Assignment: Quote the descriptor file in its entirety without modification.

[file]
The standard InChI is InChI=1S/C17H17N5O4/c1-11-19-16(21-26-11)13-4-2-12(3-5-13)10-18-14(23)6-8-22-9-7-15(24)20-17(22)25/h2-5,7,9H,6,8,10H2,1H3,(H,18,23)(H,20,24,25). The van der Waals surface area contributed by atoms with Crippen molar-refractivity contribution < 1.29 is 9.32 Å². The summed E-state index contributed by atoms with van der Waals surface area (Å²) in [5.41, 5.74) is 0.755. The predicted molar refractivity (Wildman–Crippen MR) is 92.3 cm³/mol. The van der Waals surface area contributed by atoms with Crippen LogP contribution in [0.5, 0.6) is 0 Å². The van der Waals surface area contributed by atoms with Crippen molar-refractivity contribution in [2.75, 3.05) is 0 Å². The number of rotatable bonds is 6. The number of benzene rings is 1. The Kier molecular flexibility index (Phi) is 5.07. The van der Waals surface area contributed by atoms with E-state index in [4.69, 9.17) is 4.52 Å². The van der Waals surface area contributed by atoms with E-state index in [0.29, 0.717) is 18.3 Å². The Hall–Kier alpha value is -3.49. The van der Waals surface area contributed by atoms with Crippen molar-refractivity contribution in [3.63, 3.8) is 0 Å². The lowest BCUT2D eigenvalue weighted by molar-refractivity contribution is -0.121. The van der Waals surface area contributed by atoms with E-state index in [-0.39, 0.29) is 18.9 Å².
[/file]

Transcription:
The standard InChI is InChI=1S/C17H17N5O4/c1-11-19-16(21-26-11)13-4-2-12(3-5-13)10-18-14(23)6-8-22-9-7-15(24)20-17(22)25/h2-5,7,9H,6,8,10H2,1H3,(H,18,23)(H,20,24,25). The van der Waals surface area contributed by atoms with Crippen molar-refractivity contribution < 1.29 is 9.32 Å². The summed E-state index contributed by atoms with van der Waals surface area (Å²) in [5.41, 5.74) is 0.755. The predicted molar refractivity (Wildman–Crippen MR) is 92.3 cm³/mol. The van der Waals surface area contributed by atoms with Crippen LogP contribution in [0.5, 0.6) is 0 Å². The van der Waals surface area contributed by atoms with Crippen molar-refractivity contribution in [2.75, 3.05) is 0 Å². The number of rotatable bonds is 6. The number of benzene rings is 1. The Kier molecular flexibility index (Phi) is 5.07. The van der Waals surface area contributed by atoms with E-state index in [4.69, 9.17) is 4.52 Å². The van der Waals surface area contributed by atoms with E-state index in [0.29, 0.717) is 18.3 Å². The Hall–Kier alpha value is -3.49. The van der Waals surface area contributed by atoms with Crippen molar-refractivity contribution in [3.63, 3.8) is 0 Å². The lowest BCUT2D eigenvalue weighted by molar-refractivity contribution is -0.121. The van der Waals surface area contributed by atoms with E-state index in [-0.39, 0.29) is 18.9 Å².